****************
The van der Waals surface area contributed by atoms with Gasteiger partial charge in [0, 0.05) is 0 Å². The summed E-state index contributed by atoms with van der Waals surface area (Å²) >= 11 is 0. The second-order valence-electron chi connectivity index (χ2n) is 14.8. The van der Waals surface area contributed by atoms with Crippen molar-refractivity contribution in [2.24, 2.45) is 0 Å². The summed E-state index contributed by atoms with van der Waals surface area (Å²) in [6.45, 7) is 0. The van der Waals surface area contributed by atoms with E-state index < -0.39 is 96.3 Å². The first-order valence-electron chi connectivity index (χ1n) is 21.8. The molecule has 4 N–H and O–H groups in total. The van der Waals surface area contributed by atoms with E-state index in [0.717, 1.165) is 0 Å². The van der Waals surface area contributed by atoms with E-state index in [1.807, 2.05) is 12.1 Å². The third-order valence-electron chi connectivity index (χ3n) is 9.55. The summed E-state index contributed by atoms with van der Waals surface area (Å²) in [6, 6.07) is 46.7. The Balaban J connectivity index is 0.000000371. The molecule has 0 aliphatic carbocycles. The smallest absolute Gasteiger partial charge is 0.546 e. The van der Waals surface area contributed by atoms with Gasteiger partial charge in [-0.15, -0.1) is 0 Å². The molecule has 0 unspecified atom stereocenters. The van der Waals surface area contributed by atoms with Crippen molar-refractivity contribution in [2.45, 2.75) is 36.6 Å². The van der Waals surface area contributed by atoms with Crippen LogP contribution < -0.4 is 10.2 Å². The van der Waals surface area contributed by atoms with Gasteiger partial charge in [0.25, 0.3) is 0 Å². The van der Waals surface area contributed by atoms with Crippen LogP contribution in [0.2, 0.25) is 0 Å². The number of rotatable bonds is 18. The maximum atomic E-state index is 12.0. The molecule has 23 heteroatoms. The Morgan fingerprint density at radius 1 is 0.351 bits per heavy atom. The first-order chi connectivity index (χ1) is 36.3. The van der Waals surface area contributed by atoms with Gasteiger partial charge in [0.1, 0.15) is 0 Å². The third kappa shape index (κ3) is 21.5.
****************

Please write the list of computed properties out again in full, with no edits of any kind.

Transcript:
The van der Waals surface area contributed by atoms with Gasteiger partial charge in [0, 0.05) is 0 Å². The summed E-state index contributed by atoms with van der Waals surface area (Å²) >= 11 is 0. The second-order valence-electron chi connectivity index (χ2n) is 14.8. The van der Waals surface area contributed by atoms with Crippen molar-refractivity contribution in [2.24, 2.45) is 0 Å². The summed E-state index contributed by atoms with van der Waals surface area (Å²) in [6.45, 7) is 0. The van der Waals surface area contributed by atoms with E-state index < -0.39 is 96.3 Å². The first-order valence-electron chi connectivity index (χ1n) is 21.8. The molecule has 4 N–H and O–H groups in total. The van der Waals surface area contributed by atoms with E-state index in [0.717, 1.165) is 0 Å². The van der Waals surface area contributed by atoms with E-state index in [1.807, 2.05) is 12.1 Å². The third-order valence-electron chi connectivity index (χ3n) is 9.55. The summed E-state index contributed by atoms with van der Waals surface area (Å²) in [6, 6.07) is 46.7. The Balaban J connectivity index is 0.000000371. The molecule has 0 aliphatic carbocycles. The smallest absolute Gasteiger partial charge is 0.546 e. The van der Waals surface area contributed by atoms with Gasteiger partial charge in [-0.15, -0.1) is 0 Å². The molecule has 0 unspecified atom stereocenters. The van der Waals surface area contributed by atoms with Crippen molar-refractivity contribution in [2.45, 2.75) is 36.6 Å². The van der Waals surface area contributed by atoms with Crippen LogP contribution < -0.4 is 10.2 Å². The van der Waals surface area contributed by atoms with Gasteiger partial charge in [0.25, 0.3) is 0 Å². The van der Waals surface area contributed by atoms with Crippen LogP contribution in [0.2, 0.25) is 0 Å². The number of rotatable bonds is 18. The maximum atomic E-state index is 12.0. The molecule has 23 heteroatoms. The Morgan fingerprint density at radius 1 is 0.351 bits per heavy atom. The first-order chi connectivity index (χ1) is 36.3. The van der Waals surface area contributed by atoms with Gasteiger partial charge in [0.1, 0.15) is 0 Å². The third kappa shape index (κ3) is 21.5.